I’ve previously written about the Uniform Trade Secrets Act’s (UTSA) preemption provision, which preempts tort and other claims providing civil remedies for trade-secret misappropriation. Yesterday, the Arizona Supreme Court held that the Arizona Trade Secrets Act (ATSA), which is based on the UTSA, does not preempt common-law claims for misappropriation of information that is not a trade secret.

In this case, the former president of a public relations firm was sued by that firm when she left to start a competing PR firm. The plaintiff PR firm brought a claim for unfair competition, which was based on the use of confidential information the defendant learned while working for the plaintiff. The trial court dismissed the claim, finding that the ATSA preempts claims arising from the misuse of confidential information, even where the information does not rise to the level of a trade secret.

The Arizona Supreme Court disagreed, relying primarily on the plain language of the ATSA. The court did acknowledge the fact that other states have held that these types of claims are preempted. In states where misappropriation claims based on non-trade-secret confidential information are viable, it is often advisable to bring both a trade-secrets misappropriation claim and an alternative (or independent) claim for misappropriation or conversion of confidential information.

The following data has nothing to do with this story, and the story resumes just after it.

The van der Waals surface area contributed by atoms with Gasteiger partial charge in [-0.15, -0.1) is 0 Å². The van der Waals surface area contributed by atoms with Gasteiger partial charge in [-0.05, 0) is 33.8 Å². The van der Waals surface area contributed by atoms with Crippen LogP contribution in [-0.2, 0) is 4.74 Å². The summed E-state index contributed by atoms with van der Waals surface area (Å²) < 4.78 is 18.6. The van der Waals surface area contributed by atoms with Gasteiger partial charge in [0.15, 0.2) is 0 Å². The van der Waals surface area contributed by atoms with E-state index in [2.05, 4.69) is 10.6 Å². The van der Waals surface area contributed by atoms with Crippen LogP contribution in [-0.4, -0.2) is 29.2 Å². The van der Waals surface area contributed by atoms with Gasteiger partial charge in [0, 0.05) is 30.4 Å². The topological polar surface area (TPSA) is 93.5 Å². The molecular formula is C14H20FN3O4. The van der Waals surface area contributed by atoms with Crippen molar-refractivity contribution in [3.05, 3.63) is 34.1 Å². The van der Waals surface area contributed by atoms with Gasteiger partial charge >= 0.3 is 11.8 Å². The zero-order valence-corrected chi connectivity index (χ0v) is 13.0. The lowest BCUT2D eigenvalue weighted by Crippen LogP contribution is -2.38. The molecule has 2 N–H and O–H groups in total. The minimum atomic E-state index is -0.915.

This case contains one other point of note. The defendant argued that allowing claims for misappropriation of confidential information would result in an “absurd” result. She noted that a plaintiff could obtain more in punitive damages on the misappropriation claim than it could on an ATSA claim, which allows for exemplary damages of twice actual damages where the misappropriation is willful and malicious.

In response, the court offered very helpful language to a plaintiff seeking to prove exemplary damages under the ATSA:

That AUTSA authorizes a trial court, rather than a jury, to award exemplary damages of no more than twice the amount of actual damages . . . is not necessarily anomalous. In cases of willful and malicious misappropriation, punitive damages might be easier to obtain under AUTSA than under our common law, which requires clear and convincing evidence of a defendant’s “evil mind” for a punitive damages.

Since many misappropriation of trade secrets are based on willful conduct, this case may be worth citing when seeking exemplary damages.

 

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